A wife traditionally uses the same suffix as her husband in formal society, speech, and writing, or if it is her preference. Wives are also correctly addressed in less formal situations using their own first names; such references would not take any suffix. Hence: Mrs. Lon Chaney Jr, but Mrs. Shannon Chaney. Widows are entitled to retain their late husband's full names and suffixes but divorcees may not continue to style themselves with a former husband's full name and suffix, even if they retain the surname.

There is no hard-and-fast rule over what happens to suffixes when the most senior of the name dies. Do the men retain their titles, or do they all "move up" one? Neither tradition nor etiquette provides a definitive answer (columnist Judith Martin, for example, believes they should all move up, but most agree that this is up to the individual families). Upon the death of John Smith, Sr., his son, John Smith, Jr. may decide to style himself John Smith, Sr., (causing confusion if his widowed mother and his wife both use the formal style Mrs. John Smith, Sr., and necessitating that his son and grandson change their titles as well) or he may remain John Smith, Jr. for the rest of his lifetime. One advantage of moving up one is that it eliminates the extension of Roman numerals over the generations: i.e., a John Smith III, IV, and V. A disadvantage is that it may cause confusion with respect to birth certificates, credit cards, and the like.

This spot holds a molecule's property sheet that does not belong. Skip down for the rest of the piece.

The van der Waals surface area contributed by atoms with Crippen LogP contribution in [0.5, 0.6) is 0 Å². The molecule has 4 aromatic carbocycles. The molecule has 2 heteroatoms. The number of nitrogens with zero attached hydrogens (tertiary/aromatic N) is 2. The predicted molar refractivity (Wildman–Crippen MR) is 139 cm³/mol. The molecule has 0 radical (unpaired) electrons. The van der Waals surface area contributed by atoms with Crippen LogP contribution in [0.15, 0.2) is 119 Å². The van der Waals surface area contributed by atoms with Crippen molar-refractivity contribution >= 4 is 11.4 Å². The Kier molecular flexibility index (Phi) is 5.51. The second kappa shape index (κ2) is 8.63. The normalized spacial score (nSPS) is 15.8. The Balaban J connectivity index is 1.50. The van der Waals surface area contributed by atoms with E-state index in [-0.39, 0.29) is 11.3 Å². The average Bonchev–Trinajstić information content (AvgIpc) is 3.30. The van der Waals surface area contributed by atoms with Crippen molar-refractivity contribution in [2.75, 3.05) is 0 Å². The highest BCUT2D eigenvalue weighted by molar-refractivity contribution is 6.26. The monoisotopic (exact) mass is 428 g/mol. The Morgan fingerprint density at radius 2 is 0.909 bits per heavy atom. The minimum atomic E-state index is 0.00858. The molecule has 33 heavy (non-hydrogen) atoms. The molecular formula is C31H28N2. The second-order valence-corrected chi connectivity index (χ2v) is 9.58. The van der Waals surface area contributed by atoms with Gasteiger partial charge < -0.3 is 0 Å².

The style Esq. or Esquire was once used to distinguish a gentleman from the rank and file. It is still used as a courtesy title in formal correspondence. Although still occasionally used in the United Kingdom it is used less frequently in a social sense in the United States, where Esq. or esq. is used as the professional styling for an attorney. ‘Esq.’ in its social sense is never used for a woman.

In public schools in the United Kingdom, it has been customary to refer to children with the same last name (not necessarily from the same family) as major and minor, e.g. Smith maj. and Smith min.. Later children become tertius, etc., following the Latin scheme.

Practical use of abbreviated forms

Abbreviated suffixes are often used in lieu of the full style and title of people, particularly if their titles are lengthy. For example, in the United Kingdom and Commonwealth countries the full name, style, and titles are used in formal communications to and from the Monarch, as in:

"(Our) Right trusty and well-beloved cousin John Doe, Knight of The Most Noble Order of the Garter, Knight of the Most Excellent Order of the British Empire, Bachelor of Medicine, and Bachelor of Surgery"

In this example the following forms of address are abbreviated:

  1. (Our) Right trusty and well-beloved cousin: Rt Hon.
  2. Knight of The Most Noble Order of the Garter: K.G.
  3. Knight of the Most Excellent Order of the British Empire: K.B.E.
  4. Bachelor of Medicine: M.B.
  5. Bachelor of Surgery: B.Chir.

Therefore the abbreviated name is "the Rt Hon. John Doe, K.G., K.B.E., M.B., B.Chir.".

See also